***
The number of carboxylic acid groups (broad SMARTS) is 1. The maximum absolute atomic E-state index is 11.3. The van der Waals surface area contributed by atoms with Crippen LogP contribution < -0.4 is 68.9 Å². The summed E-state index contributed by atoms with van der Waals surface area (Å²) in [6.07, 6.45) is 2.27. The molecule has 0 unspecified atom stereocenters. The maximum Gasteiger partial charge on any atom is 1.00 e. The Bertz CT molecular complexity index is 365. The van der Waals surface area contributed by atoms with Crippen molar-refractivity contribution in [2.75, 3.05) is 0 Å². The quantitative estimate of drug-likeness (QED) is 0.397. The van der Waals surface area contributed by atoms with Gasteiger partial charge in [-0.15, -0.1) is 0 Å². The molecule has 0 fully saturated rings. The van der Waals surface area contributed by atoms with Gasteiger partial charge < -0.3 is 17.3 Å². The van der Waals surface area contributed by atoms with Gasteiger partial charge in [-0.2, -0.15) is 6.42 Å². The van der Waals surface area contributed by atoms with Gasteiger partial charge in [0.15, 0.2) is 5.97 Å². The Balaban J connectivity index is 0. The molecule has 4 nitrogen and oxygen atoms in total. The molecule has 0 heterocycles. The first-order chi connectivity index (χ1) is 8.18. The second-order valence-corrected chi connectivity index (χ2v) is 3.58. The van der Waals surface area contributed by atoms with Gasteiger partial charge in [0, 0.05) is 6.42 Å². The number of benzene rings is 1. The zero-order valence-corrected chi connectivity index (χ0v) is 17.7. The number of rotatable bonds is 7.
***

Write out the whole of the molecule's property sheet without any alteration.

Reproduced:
The number of carboxylic acid groups (broad SMARTS) is 1. The maximum absolute atomic E-state index is 11.3. The van der Waals surface area contributed by atoms with Crippen LogP contribution < -0.4 is 68.9 Å². The summed E-state index contributed by atoms with van der Waals surface area (Å²) in [6.07, 6.45) is 2.27. The molecule has 0 unspecified atom stereocenters. The maximum Gasteiger partial charge on any atom is 1.00 e. The Bertz CT molecular complexity index is 365. The van der Waals surface area contributed by atoms with Crippen molar-refractivity contribution in [2.75, 3.05) is 0 Å². The quantitative estimate of drug-likeness (QED) is 0.397. The van der Waals surface area contributed by atoms with Gasteiger partial charge in [-0.15, -0.1) is 0 Å². The molecule has 0 fully saturated rings. The van der Waals surface area contributed by atoms with Gasteiger partial charge < -0.3 is 17.3 Å². The van der Waals surface area contributed by atoms with Gasteiger partial charge in [-0.2, -0.15) is 6.42 Å². The van der Waals surface area contributed by atoms with Gasteiger partial charge in [0.15, 0.2) is 5.97 Å². The Balaban J connectivity index is 0. The molecule has 4 nitrogen and oxygen atoms in total. The molecule has 0 heterocycles. The first-order chi connectivity index (χ1) is 8.18. The second-order valence-corrected chi connectivity index (χ2v) is 3.58. The van der Waals surface area contributed by atoms with Gasteiger partial charge in [0, 0.05) is 6.42 Å². The number of benzene rings is 1. The zero-order valence-corrected chi connectivity index (χ0v) is 17.7. The number of rotatable bonds is 7.